Clemson isn't going anywhere, despite what the opposition thinks
|Thursday, January 7, 2021, 8:01 AM- -|
The days and weeks following a disheartening loss are filled with doubt and questions, especially when it happens to a program that has reached the national status of a school like Clemson. For the haters, it’s a chance they don’t get very often, to stand up and thump their chests and proclaim that Clemson is now on the downhill slope.
Sorry folks, Clemson isn’t going anywhere, no matter how much you hope. No matter how many times your team has lost to Clemson in the preceding years, more beatdowns are coming. No matter how much you want it to happen, the Tigers aren’t going anywhere. As I wrote in a previous article this week, one game doesn’t define a program. We’ve taken a look at the bad from the game, and yes, there are questions heading into the spring. But there is a lot more good than bad, and I’ll help out those who question the program’s direction.
Sorry folks, Clemson isn’t going anywhere, no matter how much you hope. No matter how many times your team has lost to Clemson in the preceding years, more beatdowns are coming. No matter how much you want it to happen, the Tigers aren’t going anywhere. As I wrote in a previous article this week, one game doesn’t define a program.
We’ve taken a look at the bad from the game, and yes, there are questions heading into the spring. But there is a lot more good than bad, and I’ll help out those who question the program’s direction.
Let’s start with the lifeblood of any program – recruiting. Yes, stars matter. Yes, development matters. And Clemson is great at both. The recent commitment of 5-star Tristan Leigh vaulted Clemson into the No. 4 spot in the 2021 class rankings, and he simply adds to a class that includes standouts like running backs Phil Mafah and Will Shipley, versatile defender Barrett Carter, and stud offensive linemen.
Despite the pandemic and despite factors that have caused many in the program to shout that Clemson will no longer be able to haul in the top recruits, Dabo Swinney and his staff continue to recruit at a high level. Oh, by the way, they’ve got a pretty good start on the 2022 class as well.
Looking ahead to next season, the Tigers will be stacked offensively despite the losses of Trevor Lawrence, Cornell Powell, and Amari Rodgers. All of the tight ends except for JC Chalk are back, the offensive line loses Jackson Carman after his Wednesday NFL draft declaration, but a lot of snaps are returning and several of the youngsters like Walker Parks are more than ready to take on a bigger role.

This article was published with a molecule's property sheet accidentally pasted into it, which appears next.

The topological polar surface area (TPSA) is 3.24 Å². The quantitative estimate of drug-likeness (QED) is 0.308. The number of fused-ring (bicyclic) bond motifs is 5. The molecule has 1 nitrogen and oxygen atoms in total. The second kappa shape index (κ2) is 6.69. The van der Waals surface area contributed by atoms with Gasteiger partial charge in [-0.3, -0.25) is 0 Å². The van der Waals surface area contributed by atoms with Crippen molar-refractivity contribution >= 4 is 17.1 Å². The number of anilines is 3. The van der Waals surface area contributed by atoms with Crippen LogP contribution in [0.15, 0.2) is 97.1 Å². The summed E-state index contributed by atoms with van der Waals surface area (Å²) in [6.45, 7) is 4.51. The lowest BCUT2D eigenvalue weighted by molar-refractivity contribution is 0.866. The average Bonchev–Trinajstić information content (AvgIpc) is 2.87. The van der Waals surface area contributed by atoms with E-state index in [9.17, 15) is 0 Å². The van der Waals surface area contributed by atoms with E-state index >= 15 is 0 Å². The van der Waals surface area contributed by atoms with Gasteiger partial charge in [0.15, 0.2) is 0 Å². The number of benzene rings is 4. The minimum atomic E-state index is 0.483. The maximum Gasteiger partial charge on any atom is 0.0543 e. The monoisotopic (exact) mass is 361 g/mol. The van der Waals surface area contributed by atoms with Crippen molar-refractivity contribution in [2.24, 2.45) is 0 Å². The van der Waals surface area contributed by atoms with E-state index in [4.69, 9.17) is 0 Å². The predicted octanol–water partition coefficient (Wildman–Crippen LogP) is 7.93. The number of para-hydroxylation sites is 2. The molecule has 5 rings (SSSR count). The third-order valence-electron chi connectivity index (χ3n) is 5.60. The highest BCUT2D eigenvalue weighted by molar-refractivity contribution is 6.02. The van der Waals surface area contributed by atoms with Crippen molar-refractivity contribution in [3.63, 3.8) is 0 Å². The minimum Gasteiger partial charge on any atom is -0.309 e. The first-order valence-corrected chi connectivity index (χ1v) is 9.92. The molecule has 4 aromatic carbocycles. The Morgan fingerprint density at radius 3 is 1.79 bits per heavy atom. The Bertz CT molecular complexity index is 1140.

The running backs room adds Shipley and Mafah, but Lyn-J Dixon appears poised to take on the starting role and will be pushed by Chez Mellusi. The receivers add three talented players and hope to get players Joseph Ngata and Frank Ladson healthy to join EJ Williams and possibly Justyn Ross. That isn’t every name – those will come on deep dives later – but just a glimpse of what is to be expected.
Defensively, it’s possible every starter will be back. I am hearing Xavier Thomas is leaning towards returning, as are James Skalski and Nolan Turner. Add in a healthy Justin Foster and all of a sudden there is depth at defensive end. I could see Thomas and or Foster starting at one end spot with Myles Murphy at the other spot, with players like Justin Mascoll and Greg Williams and KJ Henry adding depth. Also, any one of those guys could jump up and grab a starting spot, which should be up for grabs in the spring.
Bryan Bresee and Tyler Davis should be back to start at defensive tackle, with Ruke Orhorhoro, Etinosa Reuben, Tre Williams, DeMonte Capehart and Darnell Jefferies joining signee Payton Page to form a deep and talented group.
The linebackers – if Skalski returns – should all be back with a year of growth under their belt. The same goes for the much-maligned secondary, where it’s hoped that talented youngsters like Fred Davis (corner) and RJ Mickens (safety) should take steps forward. Kicker BT Potter should return (punter Will Spiers is up in the air) to provide consistency on special teams.
In other words, the team that won ten games during a pandemic should be back almost intact defensively and simply replaces talent on offense with talent.
This team, this program, isn’t going anywhere. One game doesn’t change that.